I’m sure the majority of you have been to 123 Pleasant Street before (if not, go as soon as physically possible). While you’re there – full tuned into the music blasting from the stage – it might peak your interest if you look at some of the signs hanging from the walls. Hell, even the brick walls hold some deep Morgantown history.
This week I got to meet with Michael Caplinger, the historian for 123 Pleasant St. who has compiled a boat load of information about what the brick row has been over the decades.
Back when Marsha Ferber and company first started the music scene up in 1982, they had the intent of making it a place where everyone was welcome. The now famous music scene came from her “desire to have a place where people could ‘find their way to freedom,’ by interacting and listening to music without regard to skin color, dress, sexuality, hair style, or ideas.”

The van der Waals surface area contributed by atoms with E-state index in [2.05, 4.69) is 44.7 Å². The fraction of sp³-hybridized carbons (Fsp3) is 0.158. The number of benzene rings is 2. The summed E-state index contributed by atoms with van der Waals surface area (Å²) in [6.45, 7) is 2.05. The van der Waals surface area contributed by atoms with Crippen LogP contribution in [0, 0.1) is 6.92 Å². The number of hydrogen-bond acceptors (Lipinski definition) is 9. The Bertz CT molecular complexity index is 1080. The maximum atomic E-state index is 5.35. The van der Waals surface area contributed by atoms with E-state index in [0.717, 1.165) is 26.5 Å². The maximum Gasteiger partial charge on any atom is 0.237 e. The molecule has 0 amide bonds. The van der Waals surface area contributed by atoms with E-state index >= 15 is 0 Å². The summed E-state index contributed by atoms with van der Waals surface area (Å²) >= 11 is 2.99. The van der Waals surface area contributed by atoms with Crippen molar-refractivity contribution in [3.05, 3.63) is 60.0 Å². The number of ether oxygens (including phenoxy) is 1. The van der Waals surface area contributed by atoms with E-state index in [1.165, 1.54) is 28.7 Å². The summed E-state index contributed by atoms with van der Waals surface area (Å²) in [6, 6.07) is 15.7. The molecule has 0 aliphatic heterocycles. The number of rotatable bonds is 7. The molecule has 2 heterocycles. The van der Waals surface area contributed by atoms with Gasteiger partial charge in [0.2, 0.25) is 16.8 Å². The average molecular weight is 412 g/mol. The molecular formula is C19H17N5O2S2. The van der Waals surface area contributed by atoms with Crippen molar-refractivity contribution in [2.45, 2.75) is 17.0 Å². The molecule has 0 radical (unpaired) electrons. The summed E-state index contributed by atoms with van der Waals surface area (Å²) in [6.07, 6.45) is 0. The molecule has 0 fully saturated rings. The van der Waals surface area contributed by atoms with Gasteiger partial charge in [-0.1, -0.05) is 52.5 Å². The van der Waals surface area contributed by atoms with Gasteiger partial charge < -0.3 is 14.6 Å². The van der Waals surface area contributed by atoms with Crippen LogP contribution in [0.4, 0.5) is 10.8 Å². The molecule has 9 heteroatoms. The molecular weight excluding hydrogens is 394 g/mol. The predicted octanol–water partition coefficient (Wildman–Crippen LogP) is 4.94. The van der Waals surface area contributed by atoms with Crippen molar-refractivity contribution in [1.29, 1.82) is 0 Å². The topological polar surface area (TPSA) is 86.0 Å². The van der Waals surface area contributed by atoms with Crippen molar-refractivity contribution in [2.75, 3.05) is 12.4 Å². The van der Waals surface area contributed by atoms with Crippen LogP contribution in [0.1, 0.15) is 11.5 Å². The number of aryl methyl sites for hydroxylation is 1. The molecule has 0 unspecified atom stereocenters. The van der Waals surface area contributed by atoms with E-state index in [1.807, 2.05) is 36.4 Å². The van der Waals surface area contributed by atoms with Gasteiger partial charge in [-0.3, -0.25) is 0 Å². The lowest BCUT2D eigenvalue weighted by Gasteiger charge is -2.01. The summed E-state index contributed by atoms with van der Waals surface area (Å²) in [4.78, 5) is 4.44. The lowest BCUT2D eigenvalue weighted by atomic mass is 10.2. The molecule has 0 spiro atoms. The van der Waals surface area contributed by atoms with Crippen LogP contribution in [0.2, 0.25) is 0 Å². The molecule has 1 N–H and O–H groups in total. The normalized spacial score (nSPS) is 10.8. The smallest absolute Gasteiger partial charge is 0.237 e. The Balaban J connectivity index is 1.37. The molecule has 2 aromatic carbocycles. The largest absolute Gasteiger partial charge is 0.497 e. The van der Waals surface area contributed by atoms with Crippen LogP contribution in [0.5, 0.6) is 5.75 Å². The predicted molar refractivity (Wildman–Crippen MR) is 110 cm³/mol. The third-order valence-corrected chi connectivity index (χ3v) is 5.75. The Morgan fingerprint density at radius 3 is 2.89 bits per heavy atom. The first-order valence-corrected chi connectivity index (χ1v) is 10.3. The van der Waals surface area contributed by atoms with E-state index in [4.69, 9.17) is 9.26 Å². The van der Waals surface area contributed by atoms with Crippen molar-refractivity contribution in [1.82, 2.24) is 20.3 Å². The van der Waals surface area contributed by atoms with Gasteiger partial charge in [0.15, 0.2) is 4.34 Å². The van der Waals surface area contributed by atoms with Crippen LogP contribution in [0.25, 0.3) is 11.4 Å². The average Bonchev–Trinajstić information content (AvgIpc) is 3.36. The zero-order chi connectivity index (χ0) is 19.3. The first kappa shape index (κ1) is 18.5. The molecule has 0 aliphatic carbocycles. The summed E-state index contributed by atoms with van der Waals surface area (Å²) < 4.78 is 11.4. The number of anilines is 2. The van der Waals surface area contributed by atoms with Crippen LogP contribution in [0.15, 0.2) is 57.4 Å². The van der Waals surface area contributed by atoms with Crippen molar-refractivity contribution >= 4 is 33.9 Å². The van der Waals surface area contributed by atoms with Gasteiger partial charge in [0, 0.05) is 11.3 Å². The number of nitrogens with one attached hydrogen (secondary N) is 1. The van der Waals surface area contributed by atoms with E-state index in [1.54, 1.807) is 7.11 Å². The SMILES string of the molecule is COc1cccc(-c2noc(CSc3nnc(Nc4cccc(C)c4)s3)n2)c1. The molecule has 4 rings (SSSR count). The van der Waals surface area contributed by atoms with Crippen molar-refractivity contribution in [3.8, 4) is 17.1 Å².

Quite a welcoming beginning.
The infamous stage – where many a famous musician has planted their feet and belted their heart out on – has not been renovated too much. In fact, it used to be smaller prior to the venue being refurbished in the mid to late 1990’s.
“It was smaller than that back then in the 90’s and 80’s,” Caplinger said. “When (the current owner) bought the place, it extended out, it gave you a lot more room thank god. They used to put 12-person bands up there when it was a small stage and it was like ‘oh god this is way to tight.’ It was an incredible improvement.”
Take a look up, and you may notice the ceiling might not be so 21st century looking. That’s because it’s just barely a 20th century roof.
“When (the owner) renovated the place, that’s when they uncovered the ceilings,” Caplinger said. “Nobody knew they were there because there were two drop ceilings that had been hung over the years, so he just started pulling out those ceilings and it was like ‘holy shit, there’s a 1921 tin roof.'”
So next time you’re roaring to the music, take a look up at a little piece of the roaring twenties.
Then take a look at the surrounding walls. Plenty of nostalgia for some of the older folks here in Morgantown who remember the Underground Railroad.
Here’s a couple original signs for the 1980’s music club that started the scene in Morgantown.
(Part 2 of an ongoing series..)